Clancy Peiris explains how you can ace the CIMA case study exams.
CIMA case study exams challenge candidates to provide innovative solutions to realistic workplace problems. Sounds stressful? Don’t worry, there is a great tool that can help you prepare: Examiner’s Reports. They are a rich source of advice and reading them may increase your chances of scoring high marks. To help you make a positive difference to your performance, I have put together some key insights from recent reports.
First, surprisingly, candidates consistently make the same mistakes at all levels and regardless of the syllabus. As examiners regularly observe, students scoring low marks usually do some or all of the below:
• Fail to answer the question that was asked.
• Demonstrate limited technical ability.
• Provide insufficient justification for arguments.
• Fail to reflect the scenario or the specifics of the organisation and its environment.
So how can you avoid those pitfalls? Here’s a deeper dive into what the examiners expect you to do.
Before the exam
• Revise study materials thoroughly. You must be confident in all subjects across the three pillars covered in the case study exam. When you revise don’t skip topics even if they are difficult.
• Read the pre-seen material carefully and think about it. Think about the industry and the entity, and try to identify, understand and remember the key themes in the pre-seen material. That is important because the exam tasks are all about applying your technical knowledge to a specific scenario and context.
• Practice tasks from past case study exams. Pick a past case study exam and write a full answer. Once you are done, take a break and then take some time to reflect on whether they are complete and relevant. There is no need to practice under exam conditions yet because the value of this exercise is to ensure you can interpret and answer questions correctly within the allocated time.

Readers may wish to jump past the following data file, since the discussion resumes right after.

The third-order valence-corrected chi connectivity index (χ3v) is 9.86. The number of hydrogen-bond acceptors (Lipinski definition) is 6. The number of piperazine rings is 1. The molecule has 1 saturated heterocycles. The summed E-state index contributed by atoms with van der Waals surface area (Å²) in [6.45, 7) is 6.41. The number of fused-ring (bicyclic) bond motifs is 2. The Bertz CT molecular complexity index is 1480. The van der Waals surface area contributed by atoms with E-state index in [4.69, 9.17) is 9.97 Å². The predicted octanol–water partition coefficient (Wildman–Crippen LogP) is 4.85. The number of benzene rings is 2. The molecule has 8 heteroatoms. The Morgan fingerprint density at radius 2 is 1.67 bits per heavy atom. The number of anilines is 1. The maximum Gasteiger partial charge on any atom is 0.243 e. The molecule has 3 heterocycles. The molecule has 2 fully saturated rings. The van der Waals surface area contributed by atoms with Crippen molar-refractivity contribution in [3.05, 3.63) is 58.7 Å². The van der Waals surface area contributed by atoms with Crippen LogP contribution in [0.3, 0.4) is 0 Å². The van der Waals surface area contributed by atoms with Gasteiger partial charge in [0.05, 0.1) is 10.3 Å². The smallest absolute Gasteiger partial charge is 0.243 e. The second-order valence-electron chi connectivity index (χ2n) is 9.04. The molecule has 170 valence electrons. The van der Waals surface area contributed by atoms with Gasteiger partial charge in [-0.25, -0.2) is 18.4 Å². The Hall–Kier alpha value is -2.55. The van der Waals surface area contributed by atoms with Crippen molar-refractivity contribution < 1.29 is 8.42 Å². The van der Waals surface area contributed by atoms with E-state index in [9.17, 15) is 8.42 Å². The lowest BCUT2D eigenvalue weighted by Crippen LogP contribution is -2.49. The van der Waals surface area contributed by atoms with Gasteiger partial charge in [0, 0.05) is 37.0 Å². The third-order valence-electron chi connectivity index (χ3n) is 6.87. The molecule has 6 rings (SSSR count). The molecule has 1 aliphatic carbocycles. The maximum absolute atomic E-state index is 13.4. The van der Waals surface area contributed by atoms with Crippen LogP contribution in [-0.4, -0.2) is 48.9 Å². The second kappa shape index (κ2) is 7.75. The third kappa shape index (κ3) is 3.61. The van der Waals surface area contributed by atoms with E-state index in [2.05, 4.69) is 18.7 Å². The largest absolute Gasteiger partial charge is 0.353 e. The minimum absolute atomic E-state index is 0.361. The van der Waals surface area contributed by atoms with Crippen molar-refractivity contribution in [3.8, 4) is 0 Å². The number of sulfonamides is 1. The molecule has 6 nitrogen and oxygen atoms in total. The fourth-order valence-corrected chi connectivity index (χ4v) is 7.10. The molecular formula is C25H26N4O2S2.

During the exam
• Plan your answers and pay close attention to timings. Typing an outline answer plan at the start of each requirement within a task will help you to plan the structure, reduce the risk of forgetting any good points you want to make and ensure that they are presented in a logical and coherent order.
• Use time wisely. If, say, 24% marks are available for a requirement within a task, then aim to spend roughly 24% of the overall time allocated to that task on it. Make sure you address all requirements (or sub-tasks). If you run out of ideas before the time is up, try spending some of the remaining time thinking about how to expand your answer.
• Answer the question. This is the number-one most common mistake. Your understanding of the role simulation, core activities and assessment outcomes included in the exam blueprints will be extremely helpful to understand exactly what the examiner expects in your answer. This is particularly important as most of the requirements you need to meet are given in everyday language in the exam.
• Application to the scenario is key. You need to demonstrate technical understanding in the context of the scenario and the particulars of the issue under discussion. Information given to candidates as part of the task is there for a reason and should be, as far as possible, included in your answers along with relevant information from the pre-seen and unseen materials.
• Commit to an argument. Some answers suffer because candidates seem to be afraid of contradicting the examiner’s suggested solution. In fact, there can sometimes be more than one correct answer in business, so don’t be afraid to give an answer that could prove unpopular with senior managers, even if that means recommending the rejection of a proposal made by one of the directors particularly in the Strategic case study exam. Just ensure you offer a clear and relevant argument that satisfies the requirement.
• Keep your answer relevant. Candidates for the case study exams often investigate the industry and learn about recent events in the business news. The insights from such background research can often help develop answers but the danger is that candidates often feel obliged to offer real-world examples but unrelated to the task. You will get credit for all relevant points made in the answer, including illustrations from the real world. Irrelevant points only waste time.
• Avoid making unsupported statements. Allied to relevance is avoiding making statements rather than arguments. Writing comments such as “this improves decision making” is not enough to gain any marks – explain how and why this is the case.
Explanations can quite often be improved by adding “because of ….” at the end of a sentence. Make sure that you use the information given to you within the case study itself, especially financial information.
Finally, remember, preparation is key for exam success. Good luck!
• Clancy Peiris, Senior Learning Development Manager, Association of International Certified Professional Accountants